Quality problems may arise in the algorithm that converts the intensity values read by the scanner (available in the DAT file) into the values reported in the CEL file. The final effect on reported gene expression has not been quantified, but the extent of the potential problems is visualized by the BioPNG-formatted NPIXEL file. This column of data in a CEL file indicates how many pixels were used in the calculation of the intensity. This number generally ranges from 12 to 36. Systematic patterns (as seen in Figure 7B–D) may indicate misalignment between the track of the laser and the grid of the microarray spots. In future work, our aim is to show whether extreme misalignment may result in low-quality gene expression calculations.
ArrayWiki is not limited to the meta-data and quality control information presented here. An example of additional useful information about microarray experiments is discussed by Torrance et. al. , who have developed methods to visualize and quantify co-occurrence between microarray outlier probes and those probe sets found to be biologically significant. No existing microarray repository provides any means to associate follow-on studies (whether positive or negative) with existing experiments. Additionally, the FDA MAQC project suggests new visualization methods (e.g., volcano plots) for determining bias in microarray experiments. These follow-on studies are critical for future data consumers to determine the importance and trustworthiness of microarray experiments and results. The current version of ArrayWiki does not take full advantage of the Wiki-based, programmatically managed architecture. ArrayWiki is based on open-source software, so any number of custom scripts and changes to the original MediaWiki configurations are allowed and encouraged. There is also an active community of users providing MediaWiki extensions for adding functionality like automated detection of cross-references and creation of links between technical words and their corresponding Wikipedia entries.
ArrayWiki could also benefit from the development of Meta-Pages. In Wikipedia, this means pages created not as encyclopedia articles (or experiment summaries), but strictly for adding an additional level of organization to the site. In the case of ArrayWiki, these Meta-Pages may present a summary of available data in the format of pie charts like those in Figure 1. They might also include a list of the Top 100 most popular experiments. The potential for Meta-Pages is limited only by the imagination of the community. Future work includes comparing the compression ratio of BioPNG to the second order entropy of microarray experiments to demonstrate how much storage might be saved by implementing more sophisticated but less portable compression algorithms.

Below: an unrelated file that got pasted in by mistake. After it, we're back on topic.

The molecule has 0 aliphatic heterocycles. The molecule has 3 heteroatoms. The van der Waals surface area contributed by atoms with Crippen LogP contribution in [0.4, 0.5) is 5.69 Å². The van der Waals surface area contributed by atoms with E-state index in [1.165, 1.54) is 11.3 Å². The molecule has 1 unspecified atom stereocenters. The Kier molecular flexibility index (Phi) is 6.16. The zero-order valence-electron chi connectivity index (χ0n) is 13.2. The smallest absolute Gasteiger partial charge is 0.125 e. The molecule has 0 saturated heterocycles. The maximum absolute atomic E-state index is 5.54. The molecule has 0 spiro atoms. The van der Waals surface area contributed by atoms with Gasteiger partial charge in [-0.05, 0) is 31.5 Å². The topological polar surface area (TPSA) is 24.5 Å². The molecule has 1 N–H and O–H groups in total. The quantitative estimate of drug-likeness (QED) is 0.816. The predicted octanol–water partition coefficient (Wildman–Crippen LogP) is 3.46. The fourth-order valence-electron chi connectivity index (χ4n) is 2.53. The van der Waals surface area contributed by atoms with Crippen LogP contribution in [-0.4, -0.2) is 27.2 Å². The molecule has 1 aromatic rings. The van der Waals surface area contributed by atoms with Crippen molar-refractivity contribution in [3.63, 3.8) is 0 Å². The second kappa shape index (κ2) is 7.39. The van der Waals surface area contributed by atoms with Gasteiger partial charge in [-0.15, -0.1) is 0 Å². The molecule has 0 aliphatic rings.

ArrayWiki provides information about data quality (not found in other repositories) to help guide users toward the best data for reproducibility. ArrayWiki uses BioPNG which is a safe and compact information transport format allowing visualization of many new features of microarray data. ArrayWiki provides a shared space for curation of microarray experiment data and deposition of meta-analysis results. Similar to Wikipedia, with simple formatting skills, users can organize, update and contribute new analysis and meta-data to ArrayWiki over time to keep the information up-to-date. Ultimately, with continued accumulation of user curation and validation, ArrayWiki helps to improve the overall reliability of microarray data.
The authors declare that they have no competing interests.
T.H.S. conceived the ideas of ArrayWiki and BioPNG that enable the research effort in comparing existing microarray repositories, and designed the data model for tracking the import process and for integrating quality control modules. J.T.T. contributed to the majority of the database overlap statistics and suggestions for community contributions. H.L. wrote import scripts for ArrayWiki and contributed to the final page layout. M.D.W. is the faculty advisor directing the whole project and final publication.
This research has been supported by Microsoft Research, as well as grants from National Institutes of Health (Bioengineering Research Partnership R01CA108468, Emory-Georgia Tech NCI Center for Cancer Nanotechnology Excellence U54CA119338). M.D.W. acknowledges the Georgia Cancer Coalition for a Distinguished Cancer Scholar Award, and a Georgia Research Alliance Award; T.H.S. acknowledges the NSF IGERT program for fellowship support. The authors are also grateful to Richard Moffitt, Nolwenn Le Goasduff, Seyed Abdollah Aftabjahani, Kathy Pham, Xiao Han, Deepak Sambhara, Lauren Smalls-Mantey, and Malcolm Thomas for their help and insightful discussions.
This article has been published as part of BMC Bioinformatics Volume 9 Supplement 6, 2008: Symposium of Computations in Bioinformatics and Bioscience (SCBB07). The full contents of the supplement are available online at http://www.biomedcentral.com/1471-2105/9?issue=S6.